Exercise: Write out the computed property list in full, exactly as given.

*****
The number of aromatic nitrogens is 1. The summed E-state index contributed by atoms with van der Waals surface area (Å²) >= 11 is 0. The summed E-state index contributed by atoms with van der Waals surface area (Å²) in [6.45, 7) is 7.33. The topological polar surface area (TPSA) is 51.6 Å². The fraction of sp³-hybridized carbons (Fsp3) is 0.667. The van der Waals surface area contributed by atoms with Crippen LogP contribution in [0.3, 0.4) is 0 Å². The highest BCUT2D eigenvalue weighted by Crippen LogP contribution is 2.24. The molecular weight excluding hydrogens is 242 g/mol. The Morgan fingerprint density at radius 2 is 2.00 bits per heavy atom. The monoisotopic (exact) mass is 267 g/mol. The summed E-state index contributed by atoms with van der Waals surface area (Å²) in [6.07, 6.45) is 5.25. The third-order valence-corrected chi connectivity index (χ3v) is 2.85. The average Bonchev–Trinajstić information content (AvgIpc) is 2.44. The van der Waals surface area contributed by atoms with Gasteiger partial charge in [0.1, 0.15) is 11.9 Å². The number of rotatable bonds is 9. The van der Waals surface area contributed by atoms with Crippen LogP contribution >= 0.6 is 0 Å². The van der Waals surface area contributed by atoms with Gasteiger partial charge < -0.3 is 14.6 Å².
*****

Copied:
The number of aromatic nitrogens is 1. The summed E-state index contributed by atoms with van der Waals surface area (Å²) >= 11 is 0. The summed E-state index contributed by atoms with van der Waals surface area (Å²) in [6.45, 7) is 7.33. The topological polar surface area (TPSA) is 51.6 Å². The fraction of sp³-hybridized carbons (Fsp3) is 0.667. The van der Waals surface area contributed by atoms with Crippen LogP contribution in [0.3, 0.4) is 0 Å². The highest BCUT2D eigenvalue weighted by Crippen LogP contribution is 2.24. The molecular weight excluding hydrogens is 242 g/mol. The Morgan fingerprint density at radius 2 is 2.00 bits per heavy atom. The monoisotopic (exact) mass is 267 g/mol. The summed E-state index contributed by atoms with van der Waals surface area (Å²) in [6.07, 6.45) is 5.25. The third-order valence-corrected chi connectivity index (χ3v) is 2.85. The average Bonchev–Trinajstić information content (AvgIpc) is 2.44. The van der Waals surface area contributed by atoms with Gasteiger partial charge in [0.1, 0.15) is 11.9 Å². The number of rotatable bonds is 9. The van der Waals surface area contributed by atoms with Crippen LogP contribution >= 0.6 is 0 Å². The van der Waals surface area contributed by atoms with Gasteiger partial charge < -0.3 is 14.6 Å².